From the River to the Tap


On any given day, a typical single-family home in Chattanooga will use approximately 70 gallons of water for daily activities, such as drinking, cooking and washing.  When people turn on the faucet, they expect to have clean water they can drink or use at any given time.  So just how does the water get from the Tennessee River to your tap?

Chattanooga’s water source is the Tennessee River, which provides Tennessee American Water an adequate water supply throughout the year.  The water in the Tennessee River comes from watersheds in the Tennessee Valley.  Watersheds serve as natural funnels directing water to the river.  Watersheds are comprised of rivers, creeks, forests, mountains and hills that transport water that eventually ends up in the Tennessee River.  As water travels through watersheds, it picks up natural and manmade contaminants. 

The untreated water in the river, while safe for recreational activities like swimming and fishing, does not meet Safe Drinking Water standards for human consumption set by the federal government; therefore, consuming water straight from the Tennessee River is not recommended.

To ensure the water delivered to our customers is free of contaminants and meets stringent water quality standards set by the US Environmental Protection Agency, Tennessee American Water must employ a complex water treatment process that involves clarification and filtration.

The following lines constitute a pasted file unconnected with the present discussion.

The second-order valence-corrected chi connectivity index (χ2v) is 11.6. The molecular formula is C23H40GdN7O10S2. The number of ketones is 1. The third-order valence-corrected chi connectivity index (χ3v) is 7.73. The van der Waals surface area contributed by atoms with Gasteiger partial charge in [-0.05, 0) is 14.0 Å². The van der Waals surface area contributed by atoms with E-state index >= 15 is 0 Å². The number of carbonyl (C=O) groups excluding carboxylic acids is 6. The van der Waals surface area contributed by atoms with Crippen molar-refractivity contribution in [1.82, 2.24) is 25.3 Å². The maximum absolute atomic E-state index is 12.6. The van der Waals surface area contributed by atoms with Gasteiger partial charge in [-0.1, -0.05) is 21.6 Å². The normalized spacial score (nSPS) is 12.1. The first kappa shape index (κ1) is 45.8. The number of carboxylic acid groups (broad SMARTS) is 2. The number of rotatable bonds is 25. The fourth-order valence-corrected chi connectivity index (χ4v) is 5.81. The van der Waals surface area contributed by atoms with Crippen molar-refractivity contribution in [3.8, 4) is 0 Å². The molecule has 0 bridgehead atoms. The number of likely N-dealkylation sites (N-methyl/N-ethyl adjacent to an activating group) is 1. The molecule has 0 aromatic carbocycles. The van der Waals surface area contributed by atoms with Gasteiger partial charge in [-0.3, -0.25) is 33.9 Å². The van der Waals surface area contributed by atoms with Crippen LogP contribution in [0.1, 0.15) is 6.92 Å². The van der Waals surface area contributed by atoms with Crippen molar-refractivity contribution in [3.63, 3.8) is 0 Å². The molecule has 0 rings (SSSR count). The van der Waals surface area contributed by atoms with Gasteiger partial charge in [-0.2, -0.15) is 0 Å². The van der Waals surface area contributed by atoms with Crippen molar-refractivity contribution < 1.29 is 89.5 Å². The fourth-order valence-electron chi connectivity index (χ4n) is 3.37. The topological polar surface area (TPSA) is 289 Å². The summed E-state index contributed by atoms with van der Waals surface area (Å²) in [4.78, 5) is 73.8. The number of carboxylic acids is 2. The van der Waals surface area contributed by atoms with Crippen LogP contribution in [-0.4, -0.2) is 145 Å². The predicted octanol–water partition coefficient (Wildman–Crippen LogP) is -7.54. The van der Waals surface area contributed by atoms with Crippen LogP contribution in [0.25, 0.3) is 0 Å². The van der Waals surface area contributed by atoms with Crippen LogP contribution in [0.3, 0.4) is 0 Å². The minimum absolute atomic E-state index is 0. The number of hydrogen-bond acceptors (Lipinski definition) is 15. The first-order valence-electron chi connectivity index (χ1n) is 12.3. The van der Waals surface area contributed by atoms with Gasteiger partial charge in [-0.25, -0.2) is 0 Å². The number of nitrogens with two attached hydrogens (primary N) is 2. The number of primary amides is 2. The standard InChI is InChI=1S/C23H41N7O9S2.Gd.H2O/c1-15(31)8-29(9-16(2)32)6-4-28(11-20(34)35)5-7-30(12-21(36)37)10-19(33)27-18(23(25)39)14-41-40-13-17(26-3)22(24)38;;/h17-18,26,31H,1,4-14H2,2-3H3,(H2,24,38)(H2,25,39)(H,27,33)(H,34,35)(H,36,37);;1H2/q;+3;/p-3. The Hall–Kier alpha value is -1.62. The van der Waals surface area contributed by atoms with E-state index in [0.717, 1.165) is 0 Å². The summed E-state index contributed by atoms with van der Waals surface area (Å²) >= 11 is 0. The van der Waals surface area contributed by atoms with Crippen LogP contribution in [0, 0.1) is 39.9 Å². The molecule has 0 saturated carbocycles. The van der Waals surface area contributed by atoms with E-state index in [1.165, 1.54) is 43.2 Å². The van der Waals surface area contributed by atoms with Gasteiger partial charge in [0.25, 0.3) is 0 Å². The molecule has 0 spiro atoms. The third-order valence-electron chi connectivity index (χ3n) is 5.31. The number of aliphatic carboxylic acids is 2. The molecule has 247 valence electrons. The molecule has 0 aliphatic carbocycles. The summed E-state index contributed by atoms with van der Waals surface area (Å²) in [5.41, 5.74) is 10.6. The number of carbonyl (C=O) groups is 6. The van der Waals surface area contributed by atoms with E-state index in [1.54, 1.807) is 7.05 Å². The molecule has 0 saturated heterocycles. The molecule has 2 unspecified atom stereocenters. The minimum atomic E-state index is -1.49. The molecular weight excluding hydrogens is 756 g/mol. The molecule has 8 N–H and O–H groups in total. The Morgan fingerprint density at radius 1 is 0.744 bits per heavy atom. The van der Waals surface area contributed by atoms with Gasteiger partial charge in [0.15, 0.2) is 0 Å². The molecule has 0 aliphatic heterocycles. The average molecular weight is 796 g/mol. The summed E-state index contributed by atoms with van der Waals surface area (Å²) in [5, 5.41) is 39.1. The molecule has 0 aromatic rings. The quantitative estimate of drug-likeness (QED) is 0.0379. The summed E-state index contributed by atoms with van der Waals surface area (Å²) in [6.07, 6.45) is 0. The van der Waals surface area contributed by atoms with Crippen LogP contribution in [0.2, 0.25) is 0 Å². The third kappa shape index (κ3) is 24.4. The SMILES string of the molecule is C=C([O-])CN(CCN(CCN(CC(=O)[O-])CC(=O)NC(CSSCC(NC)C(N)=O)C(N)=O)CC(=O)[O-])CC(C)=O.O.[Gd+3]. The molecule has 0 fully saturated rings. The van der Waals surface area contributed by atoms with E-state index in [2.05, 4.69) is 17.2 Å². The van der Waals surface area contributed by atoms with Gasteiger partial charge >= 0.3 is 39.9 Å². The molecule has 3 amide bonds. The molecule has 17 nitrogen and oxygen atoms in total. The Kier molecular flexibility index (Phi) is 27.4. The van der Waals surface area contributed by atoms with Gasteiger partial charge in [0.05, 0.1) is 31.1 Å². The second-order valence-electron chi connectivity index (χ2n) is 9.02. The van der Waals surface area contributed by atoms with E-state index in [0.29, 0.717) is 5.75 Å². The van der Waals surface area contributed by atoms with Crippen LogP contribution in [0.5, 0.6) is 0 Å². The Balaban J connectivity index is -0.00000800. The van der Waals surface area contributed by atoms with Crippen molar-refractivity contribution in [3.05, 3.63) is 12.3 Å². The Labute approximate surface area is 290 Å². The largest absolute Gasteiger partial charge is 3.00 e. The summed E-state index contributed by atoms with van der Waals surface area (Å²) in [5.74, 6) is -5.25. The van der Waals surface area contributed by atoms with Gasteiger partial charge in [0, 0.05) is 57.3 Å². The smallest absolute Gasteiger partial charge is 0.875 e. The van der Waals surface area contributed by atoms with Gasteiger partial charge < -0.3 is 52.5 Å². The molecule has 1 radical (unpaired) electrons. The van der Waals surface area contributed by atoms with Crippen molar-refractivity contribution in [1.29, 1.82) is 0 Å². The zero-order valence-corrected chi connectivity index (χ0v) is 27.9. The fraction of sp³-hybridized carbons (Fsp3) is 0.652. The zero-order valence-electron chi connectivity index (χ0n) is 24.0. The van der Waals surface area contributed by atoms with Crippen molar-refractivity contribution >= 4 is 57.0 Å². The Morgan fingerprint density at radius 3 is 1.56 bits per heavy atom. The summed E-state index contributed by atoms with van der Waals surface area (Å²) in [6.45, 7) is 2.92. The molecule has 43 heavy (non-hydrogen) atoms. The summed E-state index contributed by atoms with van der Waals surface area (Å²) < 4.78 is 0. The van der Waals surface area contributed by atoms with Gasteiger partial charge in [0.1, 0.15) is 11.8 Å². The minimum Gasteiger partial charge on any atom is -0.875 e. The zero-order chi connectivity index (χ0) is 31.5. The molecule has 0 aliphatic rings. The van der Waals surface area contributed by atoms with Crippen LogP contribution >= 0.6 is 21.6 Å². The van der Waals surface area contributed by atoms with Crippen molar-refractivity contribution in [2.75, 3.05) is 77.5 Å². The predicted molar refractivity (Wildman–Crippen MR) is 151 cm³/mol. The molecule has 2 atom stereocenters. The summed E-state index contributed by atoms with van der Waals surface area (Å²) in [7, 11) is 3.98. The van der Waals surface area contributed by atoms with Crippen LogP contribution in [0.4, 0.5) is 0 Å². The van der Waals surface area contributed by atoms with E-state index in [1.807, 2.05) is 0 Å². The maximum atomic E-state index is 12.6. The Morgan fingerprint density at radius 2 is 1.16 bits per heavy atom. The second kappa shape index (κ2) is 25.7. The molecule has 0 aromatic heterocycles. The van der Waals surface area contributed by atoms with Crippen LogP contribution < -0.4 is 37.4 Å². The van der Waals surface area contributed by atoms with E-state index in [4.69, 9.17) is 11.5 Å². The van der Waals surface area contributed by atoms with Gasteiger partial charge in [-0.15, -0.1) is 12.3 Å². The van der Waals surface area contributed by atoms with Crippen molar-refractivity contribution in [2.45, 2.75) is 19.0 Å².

Tennessee American Water pumps water from the Tennessee River into its water treatment plant where chlorine is added to kill bacteria and other microorganisms, and to oxidize certain chemical compounds for removal. Then the water travels through clarification basins to remove particles. The water then is filtered through sand and granular activated carbon to remove odors and any remaining particles. Before the water is pumped through the network of pipes to our customers the final chemical treatment is accomplished.  A small amount of chlorine, fluoride to prevent tooth decay, and a food grade corrosion inhibitor to protect the lines in the customer’s home are added to make sure water quality remains good on the way to customer taps. 

Once the water is treated, Tennessee American Water will either store the water in a variety of elevated and ground storage tanks or it is immediately delivered to homes and businesses.



Tennessee's 55 Watersheds (pdf map)


Description of the  Lower Tennessee River Watershed (pdf report)